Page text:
There are myriad uncontrollable factors, too, including humidity and air pollutants. For example, coin collectors in Florida experience oppressive air humidity on an annual basis from the months of May through October. Hobbyists living in Martha’s Vineyard, Massachusetts, are surrounded by the Atlantic Ocean on all sides and therefore must contend with the salty sea air. In Los Angeles and Bakersfield, California, consistently high levels of air pollution can wreak havoc on coins.
There are also hidden problems on some proof coins that misfortunate collectors don’t cause themselves but merely inherit. For example, milk spots are notorious on proof American Silver Eagles, and these blotchy white patches are attributed to a detergent residue leftover from planchet preparation. These white spots can appear months or years after the coin was minted, regardless of whether the coin is stored in its original government holder, a third-party certified slab, or a vacuum-sealed vault in the most arid of deserts.
Another issue plaguing coin collectors is festering damage from exposure to polyvinylchloride, or PVC. Many early and modern individual proof coins have been stored in aftermarket flips, albums and holders laced with the destructive plastic agent. Often, PVC damage shows up long after the coin’s exposure to the chemical; a collector may unknowingly buy a coin that was once exposed to PVC only to find the coin acquiring the telltale, irreversible signs of its wrath, including sea foam green patches or cloudy haze across the surface years later.
Expert Tips on How to Preserve Proof Coins
“The Mint’s recommendations [as listed on the proof set inserts] are great,” says Richard Montgomery, president of the Numismatic Guaranty Corporation (NGC). Indeed, a cool, dry location away from direct exposure to sunlight is a key factor in preserving proof coins.
But Montgomery says there are several other keys to keeping proof coins in the best condition, including environmental consistency.
“Constancy in temperature is important. You really don’t want big swings in temperature, because that can have an effect on the metal.”
What about the holders? What should proof coins be stored in?
“Original Mint holders are very good, especially the modern ones,” Montgomery comments.
And as for the older cellophane flatpacks of the 1950s and ’60s? “They keep the coins decently safe and are probably fairly inert.”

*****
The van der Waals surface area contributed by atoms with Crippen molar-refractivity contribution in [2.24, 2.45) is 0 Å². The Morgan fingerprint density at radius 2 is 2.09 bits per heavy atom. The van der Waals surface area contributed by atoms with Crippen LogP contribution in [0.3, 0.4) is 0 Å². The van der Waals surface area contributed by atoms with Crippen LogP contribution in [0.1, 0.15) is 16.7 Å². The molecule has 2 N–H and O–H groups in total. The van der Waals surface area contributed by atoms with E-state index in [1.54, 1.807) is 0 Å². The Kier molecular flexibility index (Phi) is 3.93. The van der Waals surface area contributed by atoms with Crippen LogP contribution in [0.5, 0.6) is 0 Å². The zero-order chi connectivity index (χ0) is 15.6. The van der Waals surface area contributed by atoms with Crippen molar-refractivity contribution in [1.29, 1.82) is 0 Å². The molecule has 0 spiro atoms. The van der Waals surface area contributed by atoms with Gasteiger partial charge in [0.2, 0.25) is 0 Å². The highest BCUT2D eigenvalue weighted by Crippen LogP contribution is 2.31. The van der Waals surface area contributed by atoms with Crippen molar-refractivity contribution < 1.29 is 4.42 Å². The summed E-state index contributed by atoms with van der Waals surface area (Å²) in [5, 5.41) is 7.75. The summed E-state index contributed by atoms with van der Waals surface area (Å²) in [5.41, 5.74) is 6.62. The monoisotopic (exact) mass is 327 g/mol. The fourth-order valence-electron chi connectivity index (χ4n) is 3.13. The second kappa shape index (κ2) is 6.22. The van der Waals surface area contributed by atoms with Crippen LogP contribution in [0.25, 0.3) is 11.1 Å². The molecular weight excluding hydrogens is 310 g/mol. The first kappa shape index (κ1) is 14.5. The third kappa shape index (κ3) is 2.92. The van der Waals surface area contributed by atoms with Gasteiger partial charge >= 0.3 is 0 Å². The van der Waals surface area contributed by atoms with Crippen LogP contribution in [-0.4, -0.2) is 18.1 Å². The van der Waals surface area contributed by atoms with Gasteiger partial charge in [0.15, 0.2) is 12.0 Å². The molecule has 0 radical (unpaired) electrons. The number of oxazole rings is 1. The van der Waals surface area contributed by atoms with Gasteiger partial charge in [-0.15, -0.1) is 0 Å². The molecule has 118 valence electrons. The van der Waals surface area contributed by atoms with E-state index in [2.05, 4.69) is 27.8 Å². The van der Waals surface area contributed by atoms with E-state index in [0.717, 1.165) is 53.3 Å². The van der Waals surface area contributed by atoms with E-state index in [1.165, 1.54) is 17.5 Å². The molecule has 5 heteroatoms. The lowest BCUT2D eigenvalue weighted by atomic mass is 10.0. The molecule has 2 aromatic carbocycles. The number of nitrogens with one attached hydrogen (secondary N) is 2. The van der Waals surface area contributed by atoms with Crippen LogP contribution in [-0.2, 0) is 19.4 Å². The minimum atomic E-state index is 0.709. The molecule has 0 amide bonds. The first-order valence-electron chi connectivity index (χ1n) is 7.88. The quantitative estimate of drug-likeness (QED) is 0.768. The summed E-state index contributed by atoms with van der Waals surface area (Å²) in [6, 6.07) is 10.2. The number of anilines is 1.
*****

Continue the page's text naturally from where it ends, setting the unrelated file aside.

He says advanced 21st-century holders could help better preserve those older proof coins.
“But that’s the contrarian problem,” he adds. “The collector believes if they see a proof coin in its original holder that it’s worth more, but that holder may not be the best environment for the coin.”
One could therefore draw the conclusion that the proof sets left in their original holders are certainly adequate, especially if they are undamaged, and that the coins will likely be just fine if they are not removed. However, for proof coins that have been removed from their original holders or those that are already sold as singles, Montgomery says inert Mylar flips are good for safe, inexpensive storage.
Holders are an important consideration in the safe storage of proof coins, but so is the environment around the holder. Exposure to air pollutants is a well-known cause of myriad surface issues on proof coins. But what may not be as well understood is what exactly qualifies as a pollutant, a category that includes several elements common to many households.
One of the most nefarious? Tobacco products.
“Smoke can seep into coin holders, especially loose flips,” explains Montgomery. “[Tobacco smoke] can also be a problem if coins stored in holders or albums are removed for viewing in the home.”
Other common household pollutants include cleaners, car exhaust in or near garages, and naturally occurring ground chemicals like sulfur that may be found in or around basements.
“It’s really important that proof coins, or really any coins, be kept in a clean environment,” he stresses. “As long as the air is clean, the coins should fare well.”
The use of dehumidifiers and air purifiers in the home can help toward this end. Montgomery also says collectors should do their best to keep their coins in a stable setting.
“Maybe they should just keep their coins with their wine in the cellar,” he chuckles.
Just don’t keep the coins in the wine.